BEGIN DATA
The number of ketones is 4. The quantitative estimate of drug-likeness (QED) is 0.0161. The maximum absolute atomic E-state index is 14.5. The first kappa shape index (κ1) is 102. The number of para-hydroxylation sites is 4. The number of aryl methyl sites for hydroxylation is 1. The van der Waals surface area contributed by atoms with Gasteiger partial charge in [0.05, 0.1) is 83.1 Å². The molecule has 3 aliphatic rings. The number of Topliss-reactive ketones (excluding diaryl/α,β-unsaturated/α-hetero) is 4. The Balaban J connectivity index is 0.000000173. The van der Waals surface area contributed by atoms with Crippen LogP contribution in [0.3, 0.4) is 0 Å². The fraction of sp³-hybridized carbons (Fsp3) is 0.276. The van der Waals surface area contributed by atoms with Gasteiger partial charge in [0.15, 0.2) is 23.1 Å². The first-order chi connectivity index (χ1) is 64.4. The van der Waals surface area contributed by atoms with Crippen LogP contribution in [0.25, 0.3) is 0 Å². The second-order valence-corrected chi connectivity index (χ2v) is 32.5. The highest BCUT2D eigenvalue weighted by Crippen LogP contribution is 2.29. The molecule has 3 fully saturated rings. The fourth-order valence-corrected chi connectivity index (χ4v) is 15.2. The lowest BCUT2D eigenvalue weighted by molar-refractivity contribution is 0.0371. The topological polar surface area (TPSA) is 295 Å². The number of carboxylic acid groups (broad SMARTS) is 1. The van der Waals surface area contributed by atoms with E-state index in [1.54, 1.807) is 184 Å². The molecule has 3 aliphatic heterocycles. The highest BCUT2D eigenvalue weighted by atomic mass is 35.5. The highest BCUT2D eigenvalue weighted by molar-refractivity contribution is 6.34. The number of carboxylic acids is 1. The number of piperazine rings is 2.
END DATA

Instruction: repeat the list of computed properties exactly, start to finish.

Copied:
The number of ketones is 4. The quantitative estimate of drug-likeness (QED) is 0.0161. The maximum absolute atomic E-state index is 14.5. The first kappa shape index (κ1) is 102. The number of para-hydroxylation sites is 4. The number of aryl methyl sites for hydroxylation is 1. The van der Waals surface area contributed by atoms with Gasteiger partial charge in [0.05, 0.1) is 83.1 Å². The molecule has 3 aliphatic rings. The number of Topliss-reactive ketones (excluding diaryl/α,β-unsaturated/α-hetero) is 4. The Balaban J connectivity index is 0.000000173. The van der Waals surface area contributed by atoms with Crippen LogP contribution in [0.3, 0.4) is 0 Å². The fraction of sp³-hybridized carbons (Fsp3) is 0.276. The van der Waals surface area contributed by atoms with Gasteiger partial charge in [0.15, 0.2) is 23.1 Å². The first-order chi connectivity index (χ1) is 64.4. The van der Waals surface area contributed by atoms with Crippen LogP contribution in [0.25, 0.3) is 0 Å². The second-order valence-corrected chi connectivity index (χ2v) is 32.5. The highest BCUT2D eigenvalue weighted by Crippen LogP contribution is 2.29. The molecule has 3 fully saturated rings. The fourth-order valence-corrected chi connectivity index (χ4v) is 15.2. The lowest BCUT2D eigenvalue weighted by molar-refractivity contribution is 0.0371. The topological polar surface area (TPSA) is 295 Å². The number of carboxylic acid groups (broad SMARTS) is 1. The van der Waals surface area contributed by atoms with E-state index in [1.54, 1.807) is 184 Å². The molecule has 3 aliphatic heterocycles. The highest BCUT2D eigenvalue weighted by atomic mass is 35.5. The highest BCUT2D eigenvalue weighted by molar-refractivity contribution is 6.34. The number of carboxylic acids is 1. The number of piperazine rings is 2.